7. Business Today. (2023, July 3). Govt finalises scheme for Indian Carbon Market, Steering Committee to be formed. Accessed July 16th 2023
Exploring the Role of Verified Carbon Standard (VCS) and Gold Standard in India's Efforts to Combat Climate Change.

From VCS to Gold Standard: A Dive into Carbon Credit Standards and Registries in India

Exploring the Role of Verified Carbon Standard (VCS) and Gold Standard in India’s Efforts to Combat Climate Change.

“Carbon, the currency of a new world order” (Paul Kelly, The Australian, 21 March 2007

Greenhouse gases, such as CO2, act as heat trappers, resulting in the “greenhouse effect” that ultimately warms the environment.  In 2019 alone humans dumped 36.44 billion tonnes of  CO2 which will be trapped in the atmosphere for centuries, increasing the global temperature higher than it was in at least 3 million years”. [9]  In the ‘Special Report by IPCC 2018’, it is stated that human activities are the major causes of a 1.0°C increase in global temperatures above pre-industrial levels. According to the report, if the current rate of increase continues, it is likely that global temperatures will reach 1.5°C between 2030 and 2052, considering the available technologies for assessment.”[8]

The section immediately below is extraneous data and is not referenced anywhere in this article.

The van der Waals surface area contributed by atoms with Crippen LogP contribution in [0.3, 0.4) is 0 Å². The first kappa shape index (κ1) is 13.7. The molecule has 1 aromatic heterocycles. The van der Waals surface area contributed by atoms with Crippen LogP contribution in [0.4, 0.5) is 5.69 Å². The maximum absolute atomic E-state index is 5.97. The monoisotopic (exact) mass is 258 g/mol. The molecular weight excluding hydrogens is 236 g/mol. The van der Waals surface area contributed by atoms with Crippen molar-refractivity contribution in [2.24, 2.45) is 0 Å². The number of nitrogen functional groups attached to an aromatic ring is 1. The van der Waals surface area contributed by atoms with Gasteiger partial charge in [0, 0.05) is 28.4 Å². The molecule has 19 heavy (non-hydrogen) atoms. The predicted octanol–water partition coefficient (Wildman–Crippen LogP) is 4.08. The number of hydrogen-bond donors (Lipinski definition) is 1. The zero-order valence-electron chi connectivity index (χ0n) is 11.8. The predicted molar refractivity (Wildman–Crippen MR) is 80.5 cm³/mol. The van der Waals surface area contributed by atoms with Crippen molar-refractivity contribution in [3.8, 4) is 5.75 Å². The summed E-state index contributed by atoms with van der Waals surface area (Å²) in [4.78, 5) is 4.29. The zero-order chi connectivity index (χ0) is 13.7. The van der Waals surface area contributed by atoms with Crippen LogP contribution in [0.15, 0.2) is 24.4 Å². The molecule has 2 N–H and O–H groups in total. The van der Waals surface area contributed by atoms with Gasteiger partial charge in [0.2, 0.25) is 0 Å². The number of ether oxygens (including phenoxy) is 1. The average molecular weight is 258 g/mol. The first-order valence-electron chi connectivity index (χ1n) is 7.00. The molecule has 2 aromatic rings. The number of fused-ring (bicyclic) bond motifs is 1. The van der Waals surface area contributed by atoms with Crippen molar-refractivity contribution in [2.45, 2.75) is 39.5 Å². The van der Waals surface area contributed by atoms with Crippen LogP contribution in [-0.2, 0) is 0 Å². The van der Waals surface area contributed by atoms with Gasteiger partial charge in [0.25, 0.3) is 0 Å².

As consumers and businesses around the globe are choosing environmentally friendly practices with the latest sustainable technologies.  Promoting new technologies and novel business models and markets is a need of the hour to achieve climate change targets.  As countries and businesses strive to reduce their carbon footprints, there is a need for a market tool that allows them to create and trade carbon credits. Carbon Credits are measurable, verifiable and tradable permits given to climate action projects. In addition to reducing greenhouse emissions from the atmosphere, these initiatives also empower people, safeguard ecosystems, revive forests, and reduce dependency on fossil fuels, among a host of other good outcomes. They are used as a mechanism to reduce greenhouse gas emissions by allowing organisations or individuals to offset their emissions by purchasing credits from projects that reduce or remove greenhouse gases from the atmosphere.